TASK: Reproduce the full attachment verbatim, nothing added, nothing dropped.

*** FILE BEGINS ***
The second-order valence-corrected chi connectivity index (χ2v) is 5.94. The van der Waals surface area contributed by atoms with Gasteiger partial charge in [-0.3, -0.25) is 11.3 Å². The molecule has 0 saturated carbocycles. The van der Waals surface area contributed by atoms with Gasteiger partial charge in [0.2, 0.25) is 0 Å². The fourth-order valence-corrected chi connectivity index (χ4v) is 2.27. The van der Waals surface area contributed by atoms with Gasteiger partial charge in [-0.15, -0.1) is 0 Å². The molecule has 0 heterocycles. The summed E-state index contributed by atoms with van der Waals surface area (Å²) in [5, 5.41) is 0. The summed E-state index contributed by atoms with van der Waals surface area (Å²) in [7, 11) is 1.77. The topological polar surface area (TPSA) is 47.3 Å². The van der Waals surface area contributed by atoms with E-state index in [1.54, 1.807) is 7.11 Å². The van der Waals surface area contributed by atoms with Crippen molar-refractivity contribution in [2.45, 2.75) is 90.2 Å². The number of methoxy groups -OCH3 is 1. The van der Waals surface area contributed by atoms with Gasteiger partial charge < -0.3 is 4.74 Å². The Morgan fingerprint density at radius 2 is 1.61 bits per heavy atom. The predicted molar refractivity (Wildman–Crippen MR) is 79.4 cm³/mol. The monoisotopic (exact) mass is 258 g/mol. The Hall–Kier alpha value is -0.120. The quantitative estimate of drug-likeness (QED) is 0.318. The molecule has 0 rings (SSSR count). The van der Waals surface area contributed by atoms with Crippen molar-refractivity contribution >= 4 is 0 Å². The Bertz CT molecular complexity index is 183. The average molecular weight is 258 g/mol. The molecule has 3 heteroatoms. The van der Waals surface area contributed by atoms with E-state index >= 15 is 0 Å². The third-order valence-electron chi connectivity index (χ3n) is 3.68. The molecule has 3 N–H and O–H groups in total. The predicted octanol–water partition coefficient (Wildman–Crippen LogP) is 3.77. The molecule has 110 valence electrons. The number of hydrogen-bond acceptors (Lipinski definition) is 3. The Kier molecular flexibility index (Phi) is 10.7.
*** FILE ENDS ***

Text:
The second-order valence-corrected chi connectivity index (χ2v) is 5.94. The van der Waals surface area contributed by atoms with Gasteiger partial charge in [-0.3, -0.25) is 11.3 Å². The molecule has 0 saturated carbocycles. The van der Waals surface area contributed by atoms with Gasteiger partial charge in [0.2, 0.25) is 0 Å². The fourth-order valence-corrected chi connectivity index (χ4v) is 2.27. The van der Waals surface area contributed by atoms with Gasteiger partial charge in [-0.15, -0.1) is 0 Å². The molecule has 0 heterocycles. The summed E-state index contributed by atoms with van der Waals surface area (Å²) in [5, 5.41) is 0. The summed E-state index contributed by atoms with van der Waals surface area (Å²) in [7, 11) is 1.77. The topological polar surface area (TPSA) is 47.3 Å². The van der Waals surface area contributed by atoms with E-state index in [1.54, 1.807) is 7.11 Å². The van der Waals surface area contributed by atoms with Crippen molar-refractivity contribution in [2.45, 2.75) is 90.2 Å². The number of methoxy groups -OCH3 is 1. The van der Waals surface area contributed by atoms with Gasteiger partial charge < -0.3 is 4.74 Å². The Morgan fingerprint density at radius 2 is 1.61 bits per heavy atom. The predicted molar refractivity (Wildman–Crippen MR) is 79.4 cm³/mol. The monoisotopic (exact) mass is 258 g/mol. The Hall–Kier alpha value is -0.120. The quantitative estimate of drug-likeness (QED) is 0.318. The molecule has 0 rings (SSSR count). The van der Waals surface area contributed by atoms with Crippen molar-refractivity contribution >= 4 is 0 Å². The Bertz CT molecular complexity index is 183. The average molecular weight is 258 g/mol. The molecule has 3 heteroatoms. The van der Waals surface area contributed by atoms with E-state index >= 15 is 0 Å². The third-order valence-electron chi connectivity index (χ3n) is 3.68. The molecule has 3 N–H and O–H groups in total. The predicted octanol–water partition coefficient (Wildman–Crippen LogP) is 3.77. The molecule has 110 valence electrons. The number of hydrogen-bond acceptors (Lipinski definition) is 3. The Kier molecular flexibility index (Phi) is 10.7.